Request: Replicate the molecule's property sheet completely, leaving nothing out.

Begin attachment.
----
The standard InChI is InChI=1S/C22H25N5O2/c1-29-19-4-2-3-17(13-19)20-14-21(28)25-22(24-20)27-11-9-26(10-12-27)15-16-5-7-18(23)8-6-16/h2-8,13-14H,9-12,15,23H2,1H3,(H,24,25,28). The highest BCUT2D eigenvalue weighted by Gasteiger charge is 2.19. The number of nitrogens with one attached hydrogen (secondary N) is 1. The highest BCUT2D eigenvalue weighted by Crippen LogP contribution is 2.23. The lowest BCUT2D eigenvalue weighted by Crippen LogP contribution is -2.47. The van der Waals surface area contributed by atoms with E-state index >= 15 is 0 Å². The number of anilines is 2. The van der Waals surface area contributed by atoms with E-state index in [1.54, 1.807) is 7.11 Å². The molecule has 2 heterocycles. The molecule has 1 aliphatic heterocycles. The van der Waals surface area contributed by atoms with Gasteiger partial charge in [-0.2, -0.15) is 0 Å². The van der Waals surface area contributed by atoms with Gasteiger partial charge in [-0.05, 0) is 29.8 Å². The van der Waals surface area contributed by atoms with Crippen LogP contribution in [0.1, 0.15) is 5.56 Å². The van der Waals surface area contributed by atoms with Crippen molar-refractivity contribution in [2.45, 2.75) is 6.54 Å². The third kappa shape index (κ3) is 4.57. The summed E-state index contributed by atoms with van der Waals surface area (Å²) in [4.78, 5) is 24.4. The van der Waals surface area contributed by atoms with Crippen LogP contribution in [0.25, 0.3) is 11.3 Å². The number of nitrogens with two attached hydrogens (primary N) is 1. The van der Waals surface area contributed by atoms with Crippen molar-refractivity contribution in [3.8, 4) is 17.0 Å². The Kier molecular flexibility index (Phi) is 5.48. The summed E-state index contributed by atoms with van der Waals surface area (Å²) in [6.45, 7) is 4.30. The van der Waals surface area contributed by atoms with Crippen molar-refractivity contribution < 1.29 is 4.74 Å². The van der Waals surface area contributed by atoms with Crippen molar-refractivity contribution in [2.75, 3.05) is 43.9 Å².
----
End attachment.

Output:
The standard InChI is InChI=1S/C22H25N5O2/c1-29-19-4-2-3-17(13-19)20-14-21(28)25-22(24-20)27-11-9-26(10-12-27)15-16-5-7-18(23)8-6-16/h2-8,13-14H,9-12,15,23H2,1H3,(H,24,25,28). The highest BCUT2D eigenvalue weighted by Gasteiger charge is 2.19. The number of nitrogens with one attached hydrogen (secondary N) is 1. The highest BCUT2D eigenvalue weighted by Crippen LogP contribution is 2.23. The lowest BCUT2D eigenvalue weighted by Crippen LogP contribution is -2.47. The van der Waals surface area contributed by atoms with E-state index >= 15 is 0 Å². The number of anilines is 2. The van der Waals surface area contributed by atoms with E-state index in [1.54, 1.807) is 7.11 Å². The molecule has 2 heterocycles. The molecule has 1 aliphatic heterocycles. The van der Waals surface area contributed by atoms with Gasteiger partial charge in [-0.2, -0.15) is 0 Å². The van der Waals surface area contributed by atoms with Gasteiger partial charge in [-0.05, 0) is 29.8 Å². The van der Waals surface area contributed by atoms with Crippen LogP contribution in [0.1, 0.15) is 5.56 Å². The van der Waals surface area contributed by atoms with Crippen molar-refractivity contribution in [2.45, 2.75) is 6.54 Å². The third kappa shape index (κ3) is 4.57. The summed E-state index contributed by atoms with van der Waals surface area (Å²) in [4.78, 5) is 24.4. The van der Waals surface area contributed by atoms with Crippen LogP contribution in [0.25, 0.3) is 11.3 Å². The number of nitrogens with two attached hydrogens (primary N) is 1. The van der Waals surface area contributed by atoms with Crippen molar-refractivity contribution in [3.8, 4) is 17.0 Å². The Kier molecular flexibility index (Phi) is 5.48. The summed E-state index contributed by atoms with van der Waals surface area (Å²) in [6.45, 7) is 4.30. The van der Waals surface area contributed by atoms with Crippen molar-refractivity contribution < 1.29 is 4.74 Å². The van der Waals surface area contributed by atoms with Crippen molar-refractivity contribution in [2.75, 3.05) is 43.9 Å².